The Most Important Commandment
When asked which is the greatest commandment, Jesus replied,
"Thou shalt love the Lord thy God with all thy heart, and with all thy soul, and with all thy mind. This is the first and great commandment. And the second is like unto it. Thou shalt love thy neighbor as thyself. On these two commandments hang all the law and the prophets." [Matt22:37-40]
These, however, are not really two, but one single commandment, the spheres of operation of which are completely inseparable. He did say the second is like the first. And, if one can actually live by this commandment, all else follows. There is no need for any other law.
God can, will, and must be loved totally or not at all, for Love is total. It is not broken, partial or incomplete. If it were, it would not be Love. Love is. And in that presence there is nothing else. Any pretense to love that is not all-inclusive is but an empty idol; at best a vague shadow, at worst a plastic counterfeit of the real thing.
One comes to the recognition of this totality... And when I say recognition, I mean the direct apprehension, the total instantaneous awareness of this unspeakable, but concrete fact... via the actual recognition that one's neighbor is one's very own self--that there is no "other." This "seeing" which is, of course, completely contrary to our habitual way of looking at things, our so-called "normal" awareness, is the only way which Love may be truly felt and known. Only when there is no "I" and no "you" is there Love, is there God. "You" and "I" can only truly meet at God. Or, in the words of A Course in Miracles,
"This is the function of your holy relationship. For what one thinks, the other will experience with him. What can this mean except your minds are one? Look not with fear upon this heavy fact, and think not that it lays a heavy burden on you. For when you have accepted it with gladness, you will realize that your relationship is a reflection of the union of the Creator and His Son." [T450/483f]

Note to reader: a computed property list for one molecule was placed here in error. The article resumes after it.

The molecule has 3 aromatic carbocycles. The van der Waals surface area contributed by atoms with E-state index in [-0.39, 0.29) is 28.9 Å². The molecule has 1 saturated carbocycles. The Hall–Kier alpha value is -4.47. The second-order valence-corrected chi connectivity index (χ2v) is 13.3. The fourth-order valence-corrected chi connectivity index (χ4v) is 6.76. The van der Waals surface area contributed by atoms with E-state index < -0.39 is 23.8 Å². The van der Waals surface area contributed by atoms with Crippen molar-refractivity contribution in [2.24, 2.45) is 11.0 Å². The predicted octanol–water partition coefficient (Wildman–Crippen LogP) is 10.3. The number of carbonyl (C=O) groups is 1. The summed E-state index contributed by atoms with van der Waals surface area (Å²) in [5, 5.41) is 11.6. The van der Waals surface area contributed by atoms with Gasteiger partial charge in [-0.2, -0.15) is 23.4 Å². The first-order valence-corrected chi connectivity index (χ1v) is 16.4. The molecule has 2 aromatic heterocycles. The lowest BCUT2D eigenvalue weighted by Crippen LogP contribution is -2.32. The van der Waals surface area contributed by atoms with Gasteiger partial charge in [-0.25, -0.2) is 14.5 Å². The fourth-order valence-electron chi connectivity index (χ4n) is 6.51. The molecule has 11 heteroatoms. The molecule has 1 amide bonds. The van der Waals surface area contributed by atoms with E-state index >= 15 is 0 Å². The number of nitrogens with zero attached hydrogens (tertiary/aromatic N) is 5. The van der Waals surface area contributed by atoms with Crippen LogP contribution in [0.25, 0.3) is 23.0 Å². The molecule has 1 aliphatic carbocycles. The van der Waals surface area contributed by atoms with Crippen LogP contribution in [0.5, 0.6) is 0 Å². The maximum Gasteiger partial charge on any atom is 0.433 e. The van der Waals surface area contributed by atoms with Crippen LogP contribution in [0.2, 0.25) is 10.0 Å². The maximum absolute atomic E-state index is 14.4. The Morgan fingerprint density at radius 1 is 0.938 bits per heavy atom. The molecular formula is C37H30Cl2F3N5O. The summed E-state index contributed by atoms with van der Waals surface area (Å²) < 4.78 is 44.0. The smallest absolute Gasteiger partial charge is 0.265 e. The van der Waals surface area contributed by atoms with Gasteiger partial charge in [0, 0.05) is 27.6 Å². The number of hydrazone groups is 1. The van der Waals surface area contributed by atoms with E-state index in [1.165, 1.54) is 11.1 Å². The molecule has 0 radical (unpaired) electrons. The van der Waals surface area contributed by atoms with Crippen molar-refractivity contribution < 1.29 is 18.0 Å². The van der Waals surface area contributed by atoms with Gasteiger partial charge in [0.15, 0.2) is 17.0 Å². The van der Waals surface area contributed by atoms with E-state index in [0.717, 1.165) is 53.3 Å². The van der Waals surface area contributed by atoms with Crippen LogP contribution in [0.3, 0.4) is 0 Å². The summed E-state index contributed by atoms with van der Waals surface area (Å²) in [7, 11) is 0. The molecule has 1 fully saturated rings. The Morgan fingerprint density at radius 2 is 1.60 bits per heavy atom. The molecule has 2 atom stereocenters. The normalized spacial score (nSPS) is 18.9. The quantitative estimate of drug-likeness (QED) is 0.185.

Without this direct experience of joining, this different way of "seeing", there is no true compassion, no real empathy. These words mean "to feel with," more accurately "to suffer with." So, compassion and empathy begin with suffering. And as long as there is the perception of suffering anywhere, there is no Love. God, being Love, is obscured from awareness by suffering of any kind, whether that suffering be perceived as "outer" or "inner" for they are the same. One must then begin to see that there is but one suffering and that it is his. All suffering is the same. If anyone suffers, I suffer. One must become open to all of the suffering of the world. The only possible escape from suffering is not for the "me," but for the whole. Suffering must be embraced and understood, not "fixed" or hidden. Only by the actual discovery that the perception of suffering of any kind arises only from an erroneous and ignorant, self-centered view of Reality is the cycle of suffering finally broken.
Pity and conventional charity, which "help" through condescension, are enemies to Love, which keep the chain of suffering unbroken. Those who seek others to help who are "less fortunate" without recognizing them as brothers -- nay, as one's very own self -- are perpetuating the very evil they seek to put away. They attempt to assuage their own guilt or fears through this charity. It is a selfish motivation and continues the perception of separateness which is the very cause of suffering in the first place.
Without "seeing" one's neighbor as oneself, there is no Love present and healing is not possible. Without "seeing" one's neighbor as oneself, there is not the awareness of Love which is God. Without this "seeing" there is no reliable guide to appropriate action. With it, all action is accomplished effortlessly.
Seeing/Action, Seeing/Action . . . Simplicity Itself
If there, however, is a "seer" or a "doer," it is of no use whatever, totally meaningless. A separate subject operating on an external object is but the cause of more suffering.
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